Tesla does an excellent job of leading social change with its CSR initiatives. The brand is literally built around the mission to “accelerate the world’s transition to sustainable energy.” All of Tesla’s products and services progress society towards the brands goal, which essentially combines its CSR efforts with core business.

Ultimately, to lead social change you must be a mission with a company, not a company with a mission.

3. Invite consumers to get involved: Showcasing your CSR efforts to consumers in a way that represents your brand is crucial to using purpose to drive profits.To take your impact-driven initiatives to the next level, empower your customers and fans to participate in your social good campaigns and build your brand with you.


Social media opens up the potential to invite consumers to participate in an easy and tangible way. What’s more, user generated content is an excellent way to scale the organic reach of your marketing campaigns and generate earned media.

It’s especially important to engage younger generations via social media advocacy. The recent How To Speak Z study found that more than half of Gen Z-ers say they think posting about a cause on social media has a bigger impact than getting involved offline. What’s more, this group is most likely to engage with content that helps them support a cause they believe in and are motivated to share cause related content that they think can inspire others as well.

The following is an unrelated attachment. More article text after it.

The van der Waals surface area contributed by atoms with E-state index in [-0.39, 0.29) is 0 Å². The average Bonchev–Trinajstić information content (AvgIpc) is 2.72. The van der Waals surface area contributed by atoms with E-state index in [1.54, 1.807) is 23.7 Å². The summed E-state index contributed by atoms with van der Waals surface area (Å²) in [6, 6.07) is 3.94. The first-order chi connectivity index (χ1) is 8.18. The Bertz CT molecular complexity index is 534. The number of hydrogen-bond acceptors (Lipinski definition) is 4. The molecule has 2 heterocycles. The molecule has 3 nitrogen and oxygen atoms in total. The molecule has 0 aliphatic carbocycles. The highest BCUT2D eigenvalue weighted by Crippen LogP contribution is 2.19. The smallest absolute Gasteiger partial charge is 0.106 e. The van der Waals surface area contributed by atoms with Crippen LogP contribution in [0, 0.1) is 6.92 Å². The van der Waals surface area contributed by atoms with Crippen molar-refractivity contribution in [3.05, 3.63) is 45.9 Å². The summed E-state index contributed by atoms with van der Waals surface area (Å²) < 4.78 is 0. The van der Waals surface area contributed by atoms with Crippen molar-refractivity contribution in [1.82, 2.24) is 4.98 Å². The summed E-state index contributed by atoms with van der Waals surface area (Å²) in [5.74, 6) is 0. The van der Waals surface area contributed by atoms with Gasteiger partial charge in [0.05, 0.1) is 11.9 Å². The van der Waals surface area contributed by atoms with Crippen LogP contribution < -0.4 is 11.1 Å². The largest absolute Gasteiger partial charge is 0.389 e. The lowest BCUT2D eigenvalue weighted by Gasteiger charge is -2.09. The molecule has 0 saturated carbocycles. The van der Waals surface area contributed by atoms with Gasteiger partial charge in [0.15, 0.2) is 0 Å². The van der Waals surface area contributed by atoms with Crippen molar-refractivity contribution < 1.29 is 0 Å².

User generated content is not only an excellent way to awaken engagement in your CSR initiatives, it’s also a powerfully persuasive marketing strategy. In fact, 90 percent of consumers say that user generated content influences their purchasing decisions, which is more impactful than other forms of marketing.

A great example of a corporate social responsibility campaign that incorporated user generated content is #RaiseItForward, an Absolut Elyx initiative. The vodka maker encouraged fans and followers to post a picture of themselves raising a glass with the brand’s hashtag. For each photo posted between World Water Day (March 22nd) and Earth Day (April 22nd) the brand donated 1 week’s worth of water to people who need it via the nonprofit ‘Water For People’. Absolut Elyx also donates one week of water for every bottle sold.

Ultimately, it’s essential to offer shoppers a way to participate in contributory consumption. This not only makes people associate your brand with a good cause and builds consumer goodwill, but also weaves your marketing strategy into CSR.

The key takeaway is that corporate social responsibility doesn’t always lead to profitable returns and can actually pose a risk to CEOs that champion impact while profit margins aren’t up to snuff. At the same time, intertwining CSR with marketing, storytelling, and user generated content has a track record of producing profitable returns. Therefore, it’s essential to embed CSR efforts into core marketing rather than throw in one off social good campaigns that consumers don’t automatically associate with your brand.


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Title image via iStock user cyano66